And heedless at thy side do thrushes sing.94
So long amongst them thou hast spent thy days,95
They know that harmless hand thou wilt not raise.96
Thou wilt not lift it up—not e’en to take97
The foxglove bells that flourish in the shade,98
And put them in thy bosom ;  not to make99
A posy of wild hyacinth inlaid100
Like bright mosaic in the mossy grass,101
With freckled orchis and pale sassafras.102
Gaze on ;— take in the voices of the Mere,103
The break of shallow water at thy feet,104
Its plash among long weeds and grasses sere,105
And its weird sobbing,—hollow music meet106
For ears like thine ; listen and take thy fill,107
And dream on it by night, when all is still.108
Full sixteen years have slowly pass’d away,109
Young Margaret, since thy fond mother here110
Came down, a six months’ wife, one April day,111
To see her husband’s boat go down the Mere,112
Ard track its course, till, last in distance blue,113
In mellow light it faded from her view.114
It faded, and she never saw it more ;—115
Nor any human eye ;— oh, grief !  oh, woe !116
It faded,—and return’d rot to the shore ;117
But far above it still the waters flow118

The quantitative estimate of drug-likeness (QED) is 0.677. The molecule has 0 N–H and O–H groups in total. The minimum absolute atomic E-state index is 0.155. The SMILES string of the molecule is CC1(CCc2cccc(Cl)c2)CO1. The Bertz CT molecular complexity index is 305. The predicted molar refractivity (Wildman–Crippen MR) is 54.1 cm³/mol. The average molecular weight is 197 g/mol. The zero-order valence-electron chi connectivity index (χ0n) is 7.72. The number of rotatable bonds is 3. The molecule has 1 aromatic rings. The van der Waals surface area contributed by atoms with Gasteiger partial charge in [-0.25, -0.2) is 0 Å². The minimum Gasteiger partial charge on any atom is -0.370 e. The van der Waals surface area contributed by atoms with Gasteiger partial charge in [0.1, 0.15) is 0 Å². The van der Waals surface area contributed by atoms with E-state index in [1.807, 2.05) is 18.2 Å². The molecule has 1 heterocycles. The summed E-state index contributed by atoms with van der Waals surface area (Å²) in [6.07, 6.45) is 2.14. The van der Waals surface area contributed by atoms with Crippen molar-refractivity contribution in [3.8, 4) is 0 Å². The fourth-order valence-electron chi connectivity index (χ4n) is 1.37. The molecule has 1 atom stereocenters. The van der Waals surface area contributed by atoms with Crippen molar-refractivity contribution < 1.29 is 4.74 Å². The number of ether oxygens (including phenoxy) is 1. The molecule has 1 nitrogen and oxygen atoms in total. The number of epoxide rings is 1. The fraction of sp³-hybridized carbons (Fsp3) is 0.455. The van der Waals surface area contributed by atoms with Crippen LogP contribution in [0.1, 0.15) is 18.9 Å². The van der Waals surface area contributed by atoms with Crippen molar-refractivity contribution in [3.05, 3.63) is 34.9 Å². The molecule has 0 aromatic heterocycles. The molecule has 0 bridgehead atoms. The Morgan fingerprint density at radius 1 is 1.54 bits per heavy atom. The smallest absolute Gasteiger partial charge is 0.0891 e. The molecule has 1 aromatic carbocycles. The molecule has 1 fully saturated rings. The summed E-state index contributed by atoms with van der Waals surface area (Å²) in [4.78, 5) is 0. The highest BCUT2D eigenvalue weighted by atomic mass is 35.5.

And none beheld it sink, and none could tell119
Where coldly slept the form she loved so well !120
But that sad dey, unknowing of her fate,121
She homeward turn’d her still reluctant feet ;122
And at her wheel she spun, till dark and late,123
The evening fell ;— the time when they should meet ;—124
Till the stars paled that at deep midnight burn’d125
And morning dawn’d, and he was not return’d.126
And the bright sun came up—she thought too soon,127
And seed his ruddy light along the Mere ;128
And day wore on too quickly, and at noon129
She came and wept beside the waters clear.130
How could he be so late ?” —and then hope fled ;131
And disappointment darken’d into dread.132
He never came, and she with weepings sore133
Peered in the water-flags unceasingly ;134
Through all the undulations of the shore,135
Looking for that which most she feared to see.136
And then she took home sorrow to her heart,137
And brooded over its cold cruel smart.138
And after, desolate she sat alone139
And mourned, refusing to be comforted,140
On the grey stone, the moss-embroider’d stone,141
With the great sycamore above her head ;142
Till after many days a broken oar143